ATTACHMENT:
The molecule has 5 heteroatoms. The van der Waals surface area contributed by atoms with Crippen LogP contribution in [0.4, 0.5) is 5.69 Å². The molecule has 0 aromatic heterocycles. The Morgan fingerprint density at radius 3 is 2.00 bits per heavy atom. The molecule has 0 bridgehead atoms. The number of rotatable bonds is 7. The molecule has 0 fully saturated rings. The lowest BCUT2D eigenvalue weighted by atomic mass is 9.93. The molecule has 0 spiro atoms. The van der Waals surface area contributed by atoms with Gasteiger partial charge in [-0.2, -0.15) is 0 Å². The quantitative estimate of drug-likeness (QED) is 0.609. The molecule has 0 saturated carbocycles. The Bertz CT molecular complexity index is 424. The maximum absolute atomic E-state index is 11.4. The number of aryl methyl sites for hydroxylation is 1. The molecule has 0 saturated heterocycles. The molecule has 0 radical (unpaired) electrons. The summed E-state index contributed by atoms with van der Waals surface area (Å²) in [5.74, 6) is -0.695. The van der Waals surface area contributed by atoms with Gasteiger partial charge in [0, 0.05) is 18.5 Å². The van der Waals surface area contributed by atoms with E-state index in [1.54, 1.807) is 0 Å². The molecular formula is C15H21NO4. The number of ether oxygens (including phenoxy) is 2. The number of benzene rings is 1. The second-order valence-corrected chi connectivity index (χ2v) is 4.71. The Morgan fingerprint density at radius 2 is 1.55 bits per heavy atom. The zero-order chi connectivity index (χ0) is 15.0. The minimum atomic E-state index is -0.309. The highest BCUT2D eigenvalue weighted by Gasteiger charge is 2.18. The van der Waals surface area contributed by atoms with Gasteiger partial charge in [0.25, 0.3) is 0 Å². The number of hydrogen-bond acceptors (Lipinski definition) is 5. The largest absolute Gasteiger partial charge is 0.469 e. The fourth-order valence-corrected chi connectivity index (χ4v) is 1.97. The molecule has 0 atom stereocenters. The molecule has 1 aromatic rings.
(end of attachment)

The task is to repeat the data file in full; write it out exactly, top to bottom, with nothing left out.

The molecule has 5 heteroatoms. The van der Waals surface area contributed by atoms with Crippen LogP contribution in [0.4, 0.5) is 5.69 Å². The molecule has 0 aromatic heterocycles. The Morgan fingerprint density at radius 3 is 2.00 bits per heavy atom. The molecule has 0 bridgehead atoms. The number of rotatable bonds is 7. The molecule has 0 fully saturated rings. The lowest BCUT2D eigenvalue weighted by atomic mass is 9.93. The molecule has 0 spiro atoms. The van der Waals surface area contributed by atoms with Gasteiger partial charge in [-0.2, -0.15) is 0 Å². The quantitative estimate of drug-likeness (QED) is 0.609. The molecule has 0 saturated carbocycles. The Bertz CT molecular complexity index is 424. The maximum absolute atomic E-state index is 11.4. The number of aryl methyl sites for hydroxylation is 1. The molecule has 0 saturated heterocycles. The molecule has 0 radical (unpaired) electrons. The summed E-state index contributed by atoms with van der Waals surface area (Å²) in [5.74, 6) is -0.695. The van der Waals surface area contributed by atoms with Gasteiger partial charge in [0, 0.05) is 18.5 Å². The van der Waals surface area contributed by atoms with E-state index in [1.54, 1.807) is 0 Å². The molecular formula is C15H21NO4. The number of ether oxygens (including phenoxy) is 2. The number of benzene rings is 1. The second-order valence-corrected chi connectivity index (χ2v) is 4.71. The Morgan fingerprint density at radius 2 is 1.55 bits per heavy atom. The zero-order chi connectivity index (χ0) is 15.0. The minimum atomic E-state index is -0.309. The highest BCUT2D eigenvalue weighted by Gasteiger charge is 2.18. The van der Waals surface area contributed by atoms with Gasteiger partial charge in [0.25, 0.3) is 0 Å². The number of hydrogen-bond acceptors (Lipinski definition) is 5. The largest absolute Gasteiger partial charge is 0.469 e. The fourth-order valence-corrected chi connectivity index (χ4v) is 1.97. The molecule has 0 atom stereocenters. The molecule has 1 aromatic rings.